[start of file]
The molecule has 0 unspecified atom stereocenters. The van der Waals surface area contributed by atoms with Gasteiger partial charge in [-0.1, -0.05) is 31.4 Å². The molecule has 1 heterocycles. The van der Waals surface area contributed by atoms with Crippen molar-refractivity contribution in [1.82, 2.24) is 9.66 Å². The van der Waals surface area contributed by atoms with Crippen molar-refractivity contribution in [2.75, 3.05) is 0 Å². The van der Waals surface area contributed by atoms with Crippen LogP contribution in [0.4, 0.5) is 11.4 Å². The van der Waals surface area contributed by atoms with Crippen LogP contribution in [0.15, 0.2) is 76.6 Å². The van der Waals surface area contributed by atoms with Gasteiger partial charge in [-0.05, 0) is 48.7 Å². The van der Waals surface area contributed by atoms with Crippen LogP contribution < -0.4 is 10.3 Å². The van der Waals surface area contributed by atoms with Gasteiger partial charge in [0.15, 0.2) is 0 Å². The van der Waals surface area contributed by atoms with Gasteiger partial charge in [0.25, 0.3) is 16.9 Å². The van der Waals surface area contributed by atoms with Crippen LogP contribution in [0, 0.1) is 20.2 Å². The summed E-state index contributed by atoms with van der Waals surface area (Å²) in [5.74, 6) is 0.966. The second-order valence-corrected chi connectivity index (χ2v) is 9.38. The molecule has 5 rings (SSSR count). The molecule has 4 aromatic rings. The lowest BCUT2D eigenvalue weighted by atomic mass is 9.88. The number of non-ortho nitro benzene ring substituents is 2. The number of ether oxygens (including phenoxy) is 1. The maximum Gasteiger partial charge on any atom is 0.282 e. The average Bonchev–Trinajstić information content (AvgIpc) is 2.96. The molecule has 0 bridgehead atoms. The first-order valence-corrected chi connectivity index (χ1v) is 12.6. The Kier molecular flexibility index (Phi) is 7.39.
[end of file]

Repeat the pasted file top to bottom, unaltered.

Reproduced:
The molecule has 0 unspecified atom stereocenters. The van der Waals surface area contributed by atoms with Gasteiger partial charge in [-0.1, -0.05) is 31.4 Å². The molecule has 1 heterocycles. The van der Waals surface area contributed by atoms with Crippen molar-refractivity contribution in [1.82, 2.24) is 9.66 Å². The van der Waals surface area contributed by atoms with Crippen molar-refractivity contribution in [2.75, 3.05) is 0 Å². The van der Waals surface area contributed by atoms with Crippen LogP contribution in [0.4, 0.5) is 11.4 Å². The van der Waals surface area contributed by atoms with Crippen LogP contribution in [0.15, 0.2) is 76.6 Å². The van der Waals surface area contributed by atoms with Gasteiger partial charge in [-0.05, 0) is 48.7 Å². The van der Waals surface area contributed by atoms with Crippen LogP contribution < -0.4 is 10.3 Å². The van der Waals surface area contributed by atoms with Gasteiger partial charge in [0.15, 0.2) is 0 Å². The van der Waals surface area contributed by atoms with Gasteiger partial charge in [0.25, 0.3) is 16.9 Å². The van der Waals surface area contributed by atoms with Crippen LogP contribution in [0, 0.1) is 20.2 Å². The summed E-state index contributed by atoms with van der Waals surface area (Å²) in [5.74, 6) is 0.966. The second-order valence-corrected chi connectivity index (χ2v) is 9.38. The molecule has 5 rings (SSSR count). The molecule has 4 aromatic rings. The lowest BCUT2D eigenvalue weighted by atomic mass is 9.88. The number of non-ortho nitro benzene ring substituents is 2. The number of ether oxygens (including phenoxy) is 1. The maximum Gasteiger partial charge on any atom is 0.282 e. The average Bonchev–Trinajstić information content (AvgIpc) is 2.96. The molecule has 0 bridgehead atoms. The first-order valence-corrected chi connectivity index (χ1v) is 12.6. The Kier molecular flexibility index (Phi) is 7.39.